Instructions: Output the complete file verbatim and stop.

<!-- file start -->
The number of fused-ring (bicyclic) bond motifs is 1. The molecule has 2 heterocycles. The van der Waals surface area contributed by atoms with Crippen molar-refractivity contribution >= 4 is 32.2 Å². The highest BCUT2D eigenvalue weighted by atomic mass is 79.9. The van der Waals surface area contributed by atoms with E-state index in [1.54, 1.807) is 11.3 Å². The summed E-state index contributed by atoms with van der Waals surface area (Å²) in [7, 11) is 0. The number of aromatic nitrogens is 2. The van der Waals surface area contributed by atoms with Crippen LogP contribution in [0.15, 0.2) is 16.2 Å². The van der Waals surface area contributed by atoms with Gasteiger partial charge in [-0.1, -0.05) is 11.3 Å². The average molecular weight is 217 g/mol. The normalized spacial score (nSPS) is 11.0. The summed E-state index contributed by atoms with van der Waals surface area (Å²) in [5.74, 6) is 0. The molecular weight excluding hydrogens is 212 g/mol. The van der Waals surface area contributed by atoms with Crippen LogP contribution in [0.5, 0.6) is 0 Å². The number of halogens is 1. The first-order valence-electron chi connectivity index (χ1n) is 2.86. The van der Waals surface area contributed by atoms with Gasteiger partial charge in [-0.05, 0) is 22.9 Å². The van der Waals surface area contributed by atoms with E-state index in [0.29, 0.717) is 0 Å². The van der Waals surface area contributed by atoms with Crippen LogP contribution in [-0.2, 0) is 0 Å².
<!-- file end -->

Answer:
The number of fused-ring (bicyclic) bond motifs is 1. The molecule has 2 heterocycles. The van der Waals surface area contributed by atoms with Crippen molar-refractivity contribution >= 4 is 32.2 Å². The highest BCUT2D eigenvalue weighted by atomic mass is 79.9. The van der Waals surface area contributed by atoms with E-state index in [1.54, 1.807) is 11.3 Å². The summed E-state index contributed by atoms with van der Waals surface area (Å²) in [7, 11) is 0. The number of aromatic nitrogens is 2. The van der Waals surface area contributed by atoms with Crippen LogP contribution in [0.15, 0.2) is 16.2 Å². The van der Waals surface area contributed by atoms with Gasteiger partial charge in [-0.1, -0.05) is 11.3 Å². The average molecular weight is 217 g/mol. The normalized spacial score (nSPS) is 11.0. The summed E-state index contributed by atoms with van der Waals surface area (Å²) in [5.74, 6) is 0. The molecular weight excluding hydrogens is 212 g/mol. The van der Waals surface area contributed by atoms with Crippen LogP contribution in [0.5, 0.6) is 0 Å². The number of halogens is 1. The first-order valence-electron chi connectivity index (χ1n) is 2.86. The van der Waals surface area contributed by atoms with Gasteiger partial charge in [-0.05, 0) is 22.9 Å². The van der Waals surface area contributed by atoms with E-state index in [0.29, 0.717) is 0 Å². The van der Waals surface area contributed by atoms with Crippen LogP contribution in [-0.2, 0) is 0 Å².